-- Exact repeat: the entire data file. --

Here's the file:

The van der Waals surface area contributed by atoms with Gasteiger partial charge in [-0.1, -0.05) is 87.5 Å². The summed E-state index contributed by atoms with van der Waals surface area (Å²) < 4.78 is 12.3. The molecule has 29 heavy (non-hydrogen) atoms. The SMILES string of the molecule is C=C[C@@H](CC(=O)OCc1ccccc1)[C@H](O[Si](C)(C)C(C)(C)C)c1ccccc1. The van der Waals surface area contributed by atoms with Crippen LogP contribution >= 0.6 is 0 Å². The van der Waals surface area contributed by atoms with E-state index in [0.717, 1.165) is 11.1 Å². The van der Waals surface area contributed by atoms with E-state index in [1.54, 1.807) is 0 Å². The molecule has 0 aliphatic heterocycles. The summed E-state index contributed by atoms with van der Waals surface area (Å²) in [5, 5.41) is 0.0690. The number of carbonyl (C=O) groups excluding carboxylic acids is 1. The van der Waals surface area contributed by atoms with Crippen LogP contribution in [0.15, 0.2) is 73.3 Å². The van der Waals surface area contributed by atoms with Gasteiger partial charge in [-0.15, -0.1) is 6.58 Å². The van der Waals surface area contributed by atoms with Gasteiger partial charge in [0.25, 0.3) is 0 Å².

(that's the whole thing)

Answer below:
The van der Waals surface area contributed by atoms with Gasteiger partial charge in [-0.1, -0.05) is 87.5 Å². The summed E-state index contributed by atoms with van der Waals surface area (Å²) < 4.78 is 12.3. The molecule has 29 heavy (non-hydrogen) atoms. The SMILES string of the molecule is C=C[C@@H](CC(=O)OCc1ccccc1)[C@H](O[Si](C)(C)C(C)(C)C)c1ccccc1. The van der Waals surface area contributed by atoms with Crippen LogP contribution >= 0.6 is 0 Å². The van der Waals surface area contributed by atoms with E-state index in [0.717, 1.165) is 11.1 Å². The van der Waals surface area contributed by atoms with E-state index in [1.54, 1.807) is 0 Å². The molecule has 0 aliphatic heterocycles. The summed E-state index contributed by atoms with van der Waals surface area (Å²) in [5, 5.41) is 0.0690. The number of carbonyl (C=O) groups excluding carboxylic acids is 1. The van der Waals surface area contributed by atoms with Crippen LogP contribution in [0.15, 0.2) is 73.3 Å². The van der Waals surface area contributed by atoms with Gasteiger partial charge in [-0.15, -0.1) is 6.58 Å². The van der Waals surface area contributed by atoms with Gasteiger partial charge in [0.25, 0.3) is 0 Å².